Micrograph showing cells with prominent mucin-containing intracytoplasmic vacuoles. Pap stain.

Mucins (/ˈmjuːsɪn/) are a family of high molecular weight, heavily glycosylated proteins (glycoconjugates) produced by epithelial tissues in most animals.[1] Mucins' key characteristic is their ability to form gels; therefore they are a key component in most gel-like secretions, serving functions from lubrication to cell signalling to forming chemical barriers.[1] They often take an inhibitory role.[1] Some mucins are associated with controlling mineralization, including nacre formation in mollusks,[2] calcification in echinoderms[3] and bone formation in vertebrates.[4] They bind to pathogens as part of the immune system. Overexpression of the mucin proteins, especially MUC1, is associated with many types of cancer.[5][6]

Although some mucins are membrane-bound due to the presence of a hydrophobic membrane-spanning domain that favors retention in the plasma membrane, most mucins are secreted as principal components of mucus by mucous membranes or are secreted to become a component of saliva.

Genes and proteins

Human mucins include genes with the HUGO symbol MUC 1 through 22. Of these mucins, the following classes have been defined by localization:[7][8][9][10]

Mucin gel chromosome repeat size (aa) tissue expression
MUC2 Y 11p15.5 23 Jejunum, ileum, colon, endometrium
MUC5A Y 11p15.5 8 Respiratory tract, stomach, conjunctiva, endocervix, endometrium
MUC5B Y 11p15.5 29 Respiratory tract, submandibular glands, endocervix
MUC6 Y 11p15.5 169 Stomach, ileum, gall bladder, endocervix, endometrium
MUC19 Y 12q12 19 corneal and conjunctival epithelia; lacrimal gland[12]
MUC7 N 4q13–q21 23 Sublingual and submandibular glands
MUC8 N 12q24.3 13/41 Respiratory tract, uterus, endocervix, endometrium
MUC9 N 1p13 15 Fallopian tubes
MUC20 N 3 19 kidney (high), moderately in placenta, lung, prostate, liver, digestive system

The major secreted airway mucins are MUC5AC and MUC5B, while MUC2 is secreted mostly in the intestine but also in the airway. MUC7 is the major salivary protein.[10]

Protein structure

Mature mammalian mucins are composed of two distinct regions:[7]

Evolutionary classification

The functional classification does not correspond to an exact evolutionary relationship, which is still incomplete and ongoing.[10] Known-related groups include:

Function in humans

Mucins have been found to have important functions in defense against bacterial and fungal infections. MUC5B, the predominant mucin in the mouth and female genital tract, has been shown to significantly reduce attachment and biofilm formation of Streptococcus mutans, a bacterium with the potential to form cavities.[18] Unusually, MUC5B does not kill the bacteria but rather maintains it in the planktonic (non-biofilm) phase, thus maintaining a diverse and healthy oral microbiome.[18] Similar effects of MUC5B and other mucins have been demonstrated with other pathogens, such as Candida albicans, Helicobacter pylori, and even HIV.[19][20] In the mouth, mucins can also recruit anti-microbial proteins such as statherins and histatine 1, which further reduces risk of infection.[20]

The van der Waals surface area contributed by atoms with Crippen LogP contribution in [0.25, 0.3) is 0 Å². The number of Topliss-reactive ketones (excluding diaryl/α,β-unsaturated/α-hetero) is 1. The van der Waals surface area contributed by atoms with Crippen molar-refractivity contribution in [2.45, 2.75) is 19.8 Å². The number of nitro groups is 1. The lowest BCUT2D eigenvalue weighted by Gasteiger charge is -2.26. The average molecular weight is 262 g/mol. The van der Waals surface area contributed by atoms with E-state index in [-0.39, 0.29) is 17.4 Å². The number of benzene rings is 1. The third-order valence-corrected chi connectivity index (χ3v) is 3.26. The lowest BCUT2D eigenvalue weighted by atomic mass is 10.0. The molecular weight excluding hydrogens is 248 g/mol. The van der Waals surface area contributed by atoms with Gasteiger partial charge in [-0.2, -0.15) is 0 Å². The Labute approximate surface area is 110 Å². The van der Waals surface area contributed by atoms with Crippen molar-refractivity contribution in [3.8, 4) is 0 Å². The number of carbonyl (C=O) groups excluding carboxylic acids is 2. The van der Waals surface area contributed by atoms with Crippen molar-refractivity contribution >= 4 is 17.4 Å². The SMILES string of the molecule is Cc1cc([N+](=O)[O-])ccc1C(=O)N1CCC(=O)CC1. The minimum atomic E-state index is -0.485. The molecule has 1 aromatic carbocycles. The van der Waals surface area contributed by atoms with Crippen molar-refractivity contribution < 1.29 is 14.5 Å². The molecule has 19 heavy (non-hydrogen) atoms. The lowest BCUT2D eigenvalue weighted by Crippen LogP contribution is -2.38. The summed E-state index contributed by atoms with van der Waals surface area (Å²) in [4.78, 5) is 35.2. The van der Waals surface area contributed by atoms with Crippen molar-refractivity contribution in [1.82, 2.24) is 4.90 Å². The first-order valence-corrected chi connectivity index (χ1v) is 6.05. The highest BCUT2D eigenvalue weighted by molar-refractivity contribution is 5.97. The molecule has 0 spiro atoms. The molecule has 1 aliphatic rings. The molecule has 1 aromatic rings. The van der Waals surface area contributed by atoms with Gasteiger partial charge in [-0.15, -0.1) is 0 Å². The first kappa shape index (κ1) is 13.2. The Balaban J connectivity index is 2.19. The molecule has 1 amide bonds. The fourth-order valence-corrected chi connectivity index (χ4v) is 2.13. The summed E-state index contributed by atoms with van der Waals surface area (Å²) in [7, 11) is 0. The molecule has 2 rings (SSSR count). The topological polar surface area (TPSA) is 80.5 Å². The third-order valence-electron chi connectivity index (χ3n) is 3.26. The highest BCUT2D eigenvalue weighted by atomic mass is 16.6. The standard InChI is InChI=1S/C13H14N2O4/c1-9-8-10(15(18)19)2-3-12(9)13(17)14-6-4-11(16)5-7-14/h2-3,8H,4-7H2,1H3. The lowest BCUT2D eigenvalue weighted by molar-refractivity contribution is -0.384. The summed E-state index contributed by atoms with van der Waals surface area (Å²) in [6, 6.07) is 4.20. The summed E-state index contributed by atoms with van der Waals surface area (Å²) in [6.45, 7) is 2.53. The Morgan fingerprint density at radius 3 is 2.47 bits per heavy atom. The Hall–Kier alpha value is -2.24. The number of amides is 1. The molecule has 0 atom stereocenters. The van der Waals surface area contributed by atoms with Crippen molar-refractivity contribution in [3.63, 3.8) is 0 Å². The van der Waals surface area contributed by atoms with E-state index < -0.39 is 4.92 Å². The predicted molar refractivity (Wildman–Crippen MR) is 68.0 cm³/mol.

Eleven mucins are expressed by the eye surface epithelia, goblet cells and associated glands, even though most of them are expressed at very low levels. They maintain wetness, lubricate the blink, stabilize the tear film, and create a physical barrier to the outside world.[12]

Glycosylation and aggregation

Mucin genes encode mucin monomers that are synthesized as rod-shaped apomucin cores that are post-translationally modified by exceptionally abundant glycosylation.

The dense "sugar coating" of mucins gives them considerable water-holding capacity and also makes them resistant to proteolysis, which may be important in maintaining mucosal barriers.

Mucins are secreted as massive aggregates of proteins with molecular masses of roughly 1 to 10 million Da. Within these aggregates, monomers are linked to one another mostly by non-covalent interactions, although intermolecular disulfide bonds may also play a role in this process.


Upon stimulation, MARCKS (myristylated alanine-rich C kinase substrate) protein coordinates the secretion of mucin from mucin-filled vesicles within the specialized epithelial cells.[21] Fusion of the vesicles to the plasma membrane causes release of the mucin, which as it exchanges Ca2+ for Na+ expands up to 600 fold. The result is a viscoelastic product of interwoven molecules which, combined with other secretions (e.g., from the airway epithelium and the submucosal glands in the respiratory system), is called mucus.[22][23]

Clinical significance

Increased mucin production occurs in many adenocarcinomas, including cancers of the pancreas, lung, breast, ovary, colon and other tissues. Mucins are also overexpressed in lung diseases such as asthma, bronchitis, chronic obstructive pulmonary disease (COPD) or cystic fibrosis.[24] Two membrane mucins, MUC1 and MUC4 have been extensively studied in relation to their pathological implication in the disease process.[25][26][27] Mucins are under investigation as possible diagnostic markers for malignancies and other disease processes in which they are most commonly over- or mis-expressed.

Abnormal deposits of mucin are responsible for the non-pitting facial edema seen in untreated hypothyroidism. This edema is seen in the pretibial area as well.[28]

Non-vertebrate mucins

Beyond the better-studied vertebrate mucins, other animals also express (not necessarily related) proteins with similar properties. These include:

See also


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Further reading